The temple is situated around 15 kilometres from town and reached by a good, albeit seriously steep and windy road. As you ascend through the forested slopes you’ll pass through varying ecological strata as the altitude changes with occasional gaps in the trees affording increasingly spectacular views. You have various options of getting up there; by motorbike, songthaew or organised tour, (it is too steep for tuk tuks) while we know people who’ve done it on pushbikes and during holy days Buddhist pilgrims traditionally make the climb on foot.

However numerous visitors on rented motorbikes have ended the day at Suan Dok Hospital, which is conveniently placed on Suthep Road, so inexperienced riders be warned. It isn’t only the hairpin bends and constant gear change causing inclines but also a huge tour coach suddenly swinging around a corner, a Hmong farmer from further up the mountain deciding to overtake on a blind bend or a Bangkok registered car full of local visitors struggling to cope with mountain driving. If you are comfortable and careful on a bike then it is practical as it allows additional stops on the way at your leisure.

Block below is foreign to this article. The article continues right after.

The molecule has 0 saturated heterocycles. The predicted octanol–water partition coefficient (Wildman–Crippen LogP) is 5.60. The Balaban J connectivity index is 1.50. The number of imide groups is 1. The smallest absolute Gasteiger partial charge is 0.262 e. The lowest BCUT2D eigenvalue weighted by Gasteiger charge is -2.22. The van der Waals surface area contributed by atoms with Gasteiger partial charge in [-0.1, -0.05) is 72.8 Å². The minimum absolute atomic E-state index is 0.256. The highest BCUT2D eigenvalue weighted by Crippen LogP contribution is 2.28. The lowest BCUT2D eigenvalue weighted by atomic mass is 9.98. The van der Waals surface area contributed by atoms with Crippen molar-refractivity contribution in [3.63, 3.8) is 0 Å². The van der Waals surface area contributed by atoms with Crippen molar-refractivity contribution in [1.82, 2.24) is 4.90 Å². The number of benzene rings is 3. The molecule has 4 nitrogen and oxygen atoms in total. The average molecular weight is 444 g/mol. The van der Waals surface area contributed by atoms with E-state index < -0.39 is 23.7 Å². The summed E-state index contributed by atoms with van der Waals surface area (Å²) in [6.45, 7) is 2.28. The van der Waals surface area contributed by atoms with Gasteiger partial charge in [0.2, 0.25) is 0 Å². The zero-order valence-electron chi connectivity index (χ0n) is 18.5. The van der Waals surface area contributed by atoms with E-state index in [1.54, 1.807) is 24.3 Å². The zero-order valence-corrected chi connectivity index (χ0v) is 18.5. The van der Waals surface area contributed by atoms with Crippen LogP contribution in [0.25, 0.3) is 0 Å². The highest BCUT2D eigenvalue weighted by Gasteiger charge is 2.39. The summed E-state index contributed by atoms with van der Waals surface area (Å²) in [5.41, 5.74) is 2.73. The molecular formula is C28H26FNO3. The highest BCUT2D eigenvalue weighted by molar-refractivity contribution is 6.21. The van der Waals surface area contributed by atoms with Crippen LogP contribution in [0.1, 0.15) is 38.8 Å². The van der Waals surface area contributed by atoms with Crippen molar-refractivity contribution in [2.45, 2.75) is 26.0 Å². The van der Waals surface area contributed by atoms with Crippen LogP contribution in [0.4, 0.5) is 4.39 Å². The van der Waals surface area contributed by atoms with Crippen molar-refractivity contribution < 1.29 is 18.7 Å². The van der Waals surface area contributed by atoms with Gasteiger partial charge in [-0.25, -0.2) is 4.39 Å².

No shortage of shiny stuff and golden umbrellas. Photo taken in or around Wat Phra That Doi Suthep, Chiang Mai, Thailand by Mark Ord.

No shortage of shiny stuff and golden umbrellas. Photo: Mark Ord

If not, red songthaews leave from a “station” outside Chiang Mai Zoo on Huay Kaew Road as soon as they have 8 to 10 passengers and charge you 40 baht per person to drop you outside the temple plus another 40 to take you back down again. Obviously with a few fellow travellers you can hire the truck privately too. We saw join-in Doi Suthep trips offered by various hotels and guesthouses but they will include various and varying additional stops in the area such as Doi Pui and Wat Umong for example. Prices vary according to the hotel and the number or participants but 4-500 baht with guide and transport ought to be ok if you wanted to make a half day trip out of it.